NP In 2014, Dr Art Frankel and coauthors, including me and Dr Marina Konopleva from MD Anderson, published the first-ever prospective trial of patients with BPDCN. This was a multicenter trial that enrolled 11 patients, of whom 9 were evaluable for response. What was remarkable about the trial was that essentially a single cycle of therapy with diphtheria toxin DT388-IL3, which is now known as SL-401 (Stemline Therapeutics), produced an objective response in 7 of the 9 patients. Of these, 5 patients had complete remissions and 2 had partial remissions, with a median duration of response of 5 months (range, 1-20+ months).9
Building on these results, we set out to do formal phase 1 and phase 2 clinical trials, testing with multiple cycles of SL-401. We undertook a study with 2 arms: one for patients with AML and the other for patients with BPDCN. In the updated results for the patients with BPDCN (presented as a poster at the 2015 ASH Annual Meeting), 12 of 14 evaluable patients with BPDCN (86%) had major objective responses, including 8 with complete responses (57%).10 Based on these major responses in the phase 1 study, we are now moving to the planned stage 2 portion of the trial for patients with BPDCN.
This ongoing multicenter clinical trial has demonstrated thus far that it is safe and feasible to use multiple cycles of SL-401 in patients with BPDCN. Another important finding of the trial is that clinical benefit—such as a reduction in bone marrow blasts and skin lesions—appears to occur in all subsets of patients, including those with skin-only disease, those with bone marrow involvement, and those with bulky disease.
One of the main side effects of SL-401 that occurred early on was capillary leak syndrome, which can result in fluid overload. Through regular monitoring, which includes measuring albumin levels, daily weight, and creatinine levels, we were able to identify this side effect quickly and address it in the early stages of the clinical trial. Since those measures were put into place, patients have been able to tolerate the drug overall quite well, as we discussed in our ASH abstract.4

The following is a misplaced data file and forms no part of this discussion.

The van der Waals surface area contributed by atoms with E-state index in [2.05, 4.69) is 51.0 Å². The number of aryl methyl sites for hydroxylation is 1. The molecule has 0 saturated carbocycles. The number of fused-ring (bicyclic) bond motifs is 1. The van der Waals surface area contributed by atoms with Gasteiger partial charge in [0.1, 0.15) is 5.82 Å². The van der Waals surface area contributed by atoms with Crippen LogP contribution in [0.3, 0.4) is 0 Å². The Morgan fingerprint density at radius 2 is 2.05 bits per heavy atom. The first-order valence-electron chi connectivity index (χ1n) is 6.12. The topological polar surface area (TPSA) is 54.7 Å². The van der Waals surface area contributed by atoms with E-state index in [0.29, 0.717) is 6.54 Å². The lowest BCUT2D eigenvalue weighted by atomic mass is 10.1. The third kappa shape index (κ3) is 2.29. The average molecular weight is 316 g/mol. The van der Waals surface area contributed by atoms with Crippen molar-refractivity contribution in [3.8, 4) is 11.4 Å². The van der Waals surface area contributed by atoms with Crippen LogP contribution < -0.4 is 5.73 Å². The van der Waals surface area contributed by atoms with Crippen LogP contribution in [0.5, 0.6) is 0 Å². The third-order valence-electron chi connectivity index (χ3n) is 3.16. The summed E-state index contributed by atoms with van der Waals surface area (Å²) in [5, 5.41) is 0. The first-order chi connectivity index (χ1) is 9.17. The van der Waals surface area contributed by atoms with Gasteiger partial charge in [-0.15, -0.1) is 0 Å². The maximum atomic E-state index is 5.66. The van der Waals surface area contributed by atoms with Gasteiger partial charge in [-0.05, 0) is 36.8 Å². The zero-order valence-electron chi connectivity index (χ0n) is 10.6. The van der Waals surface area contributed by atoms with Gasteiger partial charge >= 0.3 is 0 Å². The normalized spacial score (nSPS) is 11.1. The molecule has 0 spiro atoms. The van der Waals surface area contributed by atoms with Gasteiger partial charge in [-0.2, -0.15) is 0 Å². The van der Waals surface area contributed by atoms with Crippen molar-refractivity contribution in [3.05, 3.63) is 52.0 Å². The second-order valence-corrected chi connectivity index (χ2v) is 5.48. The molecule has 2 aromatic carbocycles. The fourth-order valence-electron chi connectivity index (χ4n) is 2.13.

H&O Are other studies looking at treatment for this condition?
NP So far, this trial of SL-401 is the only one specifically dedicated to BPDCN. Another trial I am aware of that includes patients with BPDCN, among other CD56-expressing tumors, is with the study drug lorvotuzumab mertansine, which targets CD56 in a variety of hematologic malignancies. This trial (An Open-label Phase II Study of Lorvotuzumab Mertansine) is currently open at our institution (NCT02420873).11
H&O What should be done to improve our understanding of and treatment options for this disease?
NP Monoclonal antibodies, chimeric antigen receptor (CAR) T-cell therapies, and a class of drugs called dual-targeting agents or bispecific molecules are in development; they have the ability to target CD123, CD56, and other antigens that may be applicable to patients with BPDCN. These novel targeted agents should be studied for use in BPDCN over the next 1 to 2 years and could represent the next exciting direction in therapeutic drug development and targeting.
In addition to developing ways to address the targets we know about, we need to look for additional targets in BPDCN. There have been some larger-scale efforts to start molecular sequencing in these patients to identify novel targets. For example, our group and several others have found that TET2 mutations are common in patients with BPDCN. Large-scale exome/whole-genome sequencing efforts should and must continue to help unravel further the molecular complexity of BPDCN and identify novel targets for therapies.5,12,13
H&O Can you see a wider role for stem cell transplants?